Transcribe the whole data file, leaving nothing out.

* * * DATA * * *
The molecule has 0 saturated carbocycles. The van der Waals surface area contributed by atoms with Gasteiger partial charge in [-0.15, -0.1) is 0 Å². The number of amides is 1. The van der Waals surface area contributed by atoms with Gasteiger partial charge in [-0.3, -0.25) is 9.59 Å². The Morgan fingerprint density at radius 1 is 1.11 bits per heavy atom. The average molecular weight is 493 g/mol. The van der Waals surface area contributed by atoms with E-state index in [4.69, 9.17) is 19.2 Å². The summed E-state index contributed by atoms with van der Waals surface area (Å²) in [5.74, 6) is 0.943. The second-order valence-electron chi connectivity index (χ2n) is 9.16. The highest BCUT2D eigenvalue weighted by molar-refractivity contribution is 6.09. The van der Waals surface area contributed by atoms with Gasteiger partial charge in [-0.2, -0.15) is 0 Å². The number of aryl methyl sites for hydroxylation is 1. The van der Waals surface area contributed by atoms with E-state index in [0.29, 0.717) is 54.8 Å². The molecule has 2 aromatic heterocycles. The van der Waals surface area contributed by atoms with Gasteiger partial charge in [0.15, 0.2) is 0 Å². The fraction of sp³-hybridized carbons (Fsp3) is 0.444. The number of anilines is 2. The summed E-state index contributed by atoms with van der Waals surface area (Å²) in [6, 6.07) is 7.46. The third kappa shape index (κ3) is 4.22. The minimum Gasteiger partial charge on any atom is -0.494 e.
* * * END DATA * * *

The molecule has 0 saturated carbocycles. The van der Waals surface area contributed by atoms with Gasteiger partial charge in [-0.15, -0.1) is 0 Å². The number of amides is 1. The van der Waals surface area contributed by atoms with Gasteiger partial charge in [-0.3, -0.25) is 9.59 Å². The Morgan fingerprint density at radius 1 is 1.11 bits per heavy atom. The average molecular weight is 493 g/mol. The van der Waals surface area contributed by atoms with E-state index in [4.69, 9.17) is 19.2 Å². The summed E-state index contributed by atoms with van der Waals surface area (Å²) in [5.74, 6) is 0.943. The second-order valence-electron chi connectivity index (χ2n) is 9.16. The highest BCUT2D eigenvalue weighted by molar-refractivity contribution is 6.09. The van der Waals surface area contributed by atoms with Gasteiger partial charge in [-0.2, -0.15) is 0 Å². The number of aryl methyl sites for hydroxylation is 1. The van der Waals surface area contributed by atoms with E-state index in [0.29, 0.717) is 54.8 Å². The molecule has 2 aromatic heterocycles. The van der Waals surface area contributed by atoms with Gasteiger partial charge in [0.15, 0.2) is 0 Å². The fraction of sp³-hybridized carbons (Fsp3) is 0.444. The number of anilines is 2. The summed E-state index contributed by atoms with van der Waals surface area (Å²) in [6, 6.07) is 7.46. The third kappa shape index (κ3) is 4.22. The minimum Gasteiger partial charge on any atom is -0.494 e.